With an ever-increasing awareness of minimizing our impact on the planet and its limited resources, it makes sense to teach even the youngest children to live as "green" a life as possible.

With an ever-increasing awareness of minimizing our impact on the planet and its limited resources, it makes sense to teach even the youngest children to live as "green" a life as possible.

For her part, Phoenix mom, Jennifer Cook, says she leads by example. Even her 3 and 5-year-olds ask, "recycle or trash" before throwing something away, Cook notes. The family also uses a compost pile and reusable bags for shopping.

"With my kids, because I do it, they do it," Cook says. "They just think that's the way it is and they don't understand there are people that just throw everything away."

Medford mom America Fucci, a moderator for the RVR (Rogue Valley Recyclers web group), encourages her kids to find used items instead of buying new ones and to never throw away a useful item.

"They recycle their toys and clothes for the Sparrow Club at their schools," Fucci notes.

"And when we go through their clothes, if it's not something that can't be posted on RVR, meaning it has a stain on it or is torn, it can be used as a shop rag or to wash windows."

For the most part, few things can't be reused or conserved. Kids, say Fucci and Cook, learn faster than even parents may realize. And the sooner they learn, the better.

1. First and foremost, talk about the impact adults and children have on the planet and ways they can cut back. Visit www.kidsfootprint.org/index.html to calculate a child's carbon "footprint" based on what they had for breakfast, toys they play with and how they get to school. Try www.gogreeninitiative.org to learn how kids can help out at school.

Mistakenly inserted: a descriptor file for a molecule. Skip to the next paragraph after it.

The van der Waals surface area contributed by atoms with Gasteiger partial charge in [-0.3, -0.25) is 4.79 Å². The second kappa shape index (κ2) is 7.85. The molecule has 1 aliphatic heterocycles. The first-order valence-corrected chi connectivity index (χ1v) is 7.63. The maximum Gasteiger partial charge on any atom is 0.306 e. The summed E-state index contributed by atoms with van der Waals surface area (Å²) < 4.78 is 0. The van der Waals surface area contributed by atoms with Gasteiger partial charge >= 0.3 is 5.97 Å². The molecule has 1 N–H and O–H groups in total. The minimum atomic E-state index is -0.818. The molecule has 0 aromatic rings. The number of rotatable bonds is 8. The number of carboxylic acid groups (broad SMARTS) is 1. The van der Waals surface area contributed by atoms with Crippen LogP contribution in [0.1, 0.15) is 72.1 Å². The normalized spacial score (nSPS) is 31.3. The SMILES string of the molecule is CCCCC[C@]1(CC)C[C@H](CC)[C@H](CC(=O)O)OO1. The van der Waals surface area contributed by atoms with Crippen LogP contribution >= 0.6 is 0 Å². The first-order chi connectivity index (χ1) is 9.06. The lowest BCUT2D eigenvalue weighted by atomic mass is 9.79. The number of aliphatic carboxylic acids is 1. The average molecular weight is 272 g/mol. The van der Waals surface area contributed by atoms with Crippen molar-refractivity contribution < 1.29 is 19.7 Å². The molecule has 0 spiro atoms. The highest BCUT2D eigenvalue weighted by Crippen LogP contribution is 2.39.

2. Set up a recycling center at home and teach kids to use it for everything from plastic bags and glass jars to soda and water bottles and milk jugs.

3. Share old toys and clothes. Have kids sort through closets and toy boxes for items they've outgrown and let them choose a charity or younger relative or friend to pass them along to. Try not to buy any new toys or clothes without donating something old.

4. Conserve water. Find fun ways to shorten showers (use a certain song or a timer) and encourage kids not to let the water run when brushing their teeth.

5. Visit local growers markets to buy locally grown and organic foods. Talk about the benefits of not using pesticides and how buying locally grown food cuts down on resources wasted to import food from elsewhere. Another alternative — with the help of your kids — grow a garden and use kitchen scraps to create fertilizer in a compost pile.

6. Shop for sustainable products. Phoenix Organics owner and store manager Ajit Singh talks to his 3-year-old daily about products made from recycled materials (kid-friendly examples may include using recycled paper supplies for school) and about the family's car, a gas-electric hybrid.

7. Save electricity. Encourage kids to turn off lights they're not using, open a window instead of using air conditioning and unplug mp3, cell phone and other gadget chargers when not in use.

8. Say no to plastic. Reuse excess bags when shopping — especially when buying shoes that come in a box — and take reusable shopping bags to the store.

9. Talk about transportation's impact on the environment and take the kids for a bike ride or walk to visit a neighbor, visit a nearby store or go to school.

10. Finally, read books — used or borrowed from the library vs. new — that touch on environmental issues. Dr. Seuss's The Lorax and Shel Silverstein's The Giving Tree are great for young readers. Older readers might enjoy 50 Simple Things Kids Can Do to Save the Earth by The EarthWorks Group.

Bottom line? Think outside the box and use teachable opportunities to engage kids in caring about the planet at home, at school and in their community.

"We're always looking for new ways to recycle anything we have that can be reused in some way," says Fucci. "It's the best way for the environment; sometimes it helps someone in need and it makes our family feel like we've given back to the community and to Mother Earth."